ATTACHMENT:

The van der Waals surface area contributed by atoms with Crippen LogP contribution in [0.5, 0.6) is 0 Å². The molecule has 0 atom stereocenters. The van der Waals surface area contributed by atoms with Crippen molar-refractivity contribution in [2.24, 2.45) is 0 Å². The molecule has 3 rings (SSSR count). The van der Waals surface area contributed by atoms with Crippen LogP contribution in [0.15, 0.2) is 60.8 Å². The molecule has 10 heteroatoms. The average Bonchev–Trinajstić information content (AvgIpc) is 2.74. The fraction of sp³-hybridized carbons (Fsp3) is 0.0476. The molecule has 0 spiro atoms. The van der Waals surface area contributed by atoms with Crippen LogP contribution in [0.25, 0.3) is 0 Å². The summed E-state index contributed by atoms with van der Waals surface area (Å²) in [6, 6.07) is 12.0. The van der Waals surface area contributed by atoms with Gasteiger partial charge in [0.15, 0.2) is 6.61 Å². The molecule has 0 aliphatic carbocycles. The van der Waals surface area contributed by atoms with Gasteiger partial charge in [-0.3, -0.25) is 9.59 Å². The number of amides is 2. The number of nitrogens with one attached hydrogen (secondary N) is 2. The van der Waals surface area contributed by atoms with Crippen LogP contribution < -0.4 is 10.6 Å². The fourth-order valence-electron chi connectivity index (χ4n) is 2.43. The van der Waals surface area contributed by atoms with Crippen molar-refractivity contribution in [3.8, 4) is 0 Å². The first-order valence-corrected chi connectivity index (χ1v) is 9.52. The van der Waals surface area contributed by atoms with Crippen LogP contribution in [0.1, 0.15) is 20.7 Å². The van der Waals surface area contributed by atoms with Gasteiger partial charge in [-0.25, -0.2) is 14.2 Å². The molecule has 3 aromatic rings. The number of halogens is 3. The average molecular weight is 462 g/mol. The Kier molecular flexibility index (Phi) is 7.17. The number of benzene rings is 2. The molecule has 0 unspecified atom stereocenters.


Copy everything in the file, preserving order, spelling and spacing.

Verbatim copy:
The van der Waals surface area contributed by atoms with Crippen LogP contribution in [0.5, 0.6) is 0 Å². The molecule has 0 atom stereocenters. The van der Waals surface area contributed by atoms with Crippen molar-refractivity contribution in [2.24, 2.45) is 0 Å². The molecule has 3 rings (SSSR count). The van der Waals surface area contributed by atoms with Crippen LogP contribution in [0.15, 0.2) is 60.8 Å². The molecule has 10 heteroatoms. The average Bonchev–Trinajstić information content (AvgIpc) is 2.74. The fraction of sp³-hybridized carbons (Fsp3) is 0.0476. The molecule has 0 spiro atoms. The van der Waals surface area contributed by atoms with Crippen LogP contribution in [0.25, 0.3) is 0 Å². The summed E-state index contributed by atoms with van der Waals surface area (Å²) in [6, 6.07) is 12.0. The van der Waals surface area contributed by atoms with Gasteiger partial charge in [0.15, 0.2) is 6.61 Å². The molecule has 0 aliphatic carbocycles. The van der Waals surface area contributed by atoms with Gasteiger partial charge in [-0.3, -0.25) is 9.59 Å². The number of amides is 2. The number of nitrogens with one attached hydrogen (secondary N) is 2. The van der Waals surface area contributed by atoms with Crippen LogP contribution < -0.4 is 10.6 Å². The fourth-order valence-electron chi connectivity index (χ4n) is 2.43. The van der Waals surface area contributed by atoms with Crippen molar-refractivity contribution in [3.8, 4) is 0 Å². The first-order valence-corrected chi connectivity index (χ1v) is 9.52. The van der Waals surface area contributed by atoms with Crippen LogP contribution in [0.1, 0.15) is 20.7 Å². The van der Waals surface area contributed by atoms with Gasteiger partial charge in [-0.25, -0.2) is 14.2 Å². The molecule has 3 aromatic rings. The number of halogens is 3. The average molecular weight is 462 g/mol. The Kier molecular flexibility index (Phi) is 7.17. The number of benzene rings is 2. The molecule has 0 unspecified atom stereocenters.